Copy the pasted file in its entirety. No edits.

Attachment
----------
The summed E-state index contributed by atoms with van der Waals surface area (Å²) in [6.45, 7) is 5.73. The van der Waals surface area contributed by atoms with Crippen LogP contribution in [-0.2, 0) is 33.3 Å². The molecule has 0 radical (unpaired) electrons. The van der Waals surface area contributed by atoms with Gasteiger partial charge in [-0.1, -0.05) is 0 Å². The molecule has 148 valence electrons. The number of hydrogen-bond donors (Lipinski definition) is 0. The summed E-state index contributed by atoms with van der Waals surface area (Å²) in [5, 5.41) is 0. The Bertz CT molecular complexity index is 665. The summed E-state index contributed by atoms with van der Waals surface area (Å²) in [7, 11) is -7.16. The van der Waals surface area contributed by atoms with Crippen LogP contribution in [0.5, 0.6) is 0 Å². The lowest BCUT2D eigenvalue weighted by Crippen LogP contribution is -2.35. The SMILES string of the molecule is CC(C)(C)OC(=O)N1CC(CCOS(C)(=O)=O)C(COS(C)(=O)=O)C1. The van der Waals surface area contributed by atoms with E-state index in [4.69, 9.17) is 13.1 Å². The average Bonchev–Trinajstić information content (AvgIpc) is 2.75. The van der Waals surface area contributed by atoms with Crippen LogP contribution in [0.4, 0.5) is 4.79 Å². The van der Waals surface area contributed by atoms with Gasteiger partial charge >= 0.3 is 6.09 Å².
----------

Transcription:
The summed E-state index contributed by atoms with van der Waals surface area (Å²) in [6.45, 7) is 5.73. The van der Waals surface area contributed by atoms with Crippen LogP contribution in [-0.2, 0) is 33.3 Å². The molecule has 0 radical (unpaired) electrons. The van der Waals surface area contributed by atoms with Gasteiger partial charge in [-0.1, -0.05) is 0 Å². The molecule has 148 valence electrons. The number of hydrogen-bond donors (Lipinski definition) is 0. The summed E-state index contributed by atoms with van der Waals surface area (Å²) in [5, 5.41) is 0. The Bertz CT molecular complexity index is 665. The summed E-state index contributed by atoms with van der Waals surface area (Å²) in [7, 11) is -7.16. The van der Waals surface area contributed by atoms with Crippen LogP contribution in [0.5, 0.6) is 0 Å². The lowest BCUT2D eigenvalue weighted by Crippen LogP contribution is -2.35. The SMILES string of the molecule is CC(C)(C)OC(=O)N1CC(CCOS(C)(=O)=O)C(COS(C)(=O)=O)C1. The van der Waals surface area contributed by atoms with E-state index in [4.69, 9.17) is 13.1 Å². The average Bonchev–Trinajstić information content (AvgIpc) is 2.75. The van der Waals surface area contributed by atoms with Crippen LogP contribution in [0.4, 0.5) is 4.79 Å². The van der Waals surface area contributed by atoms with Gasteiger partial charge >= 0.3 is 6.09 Å².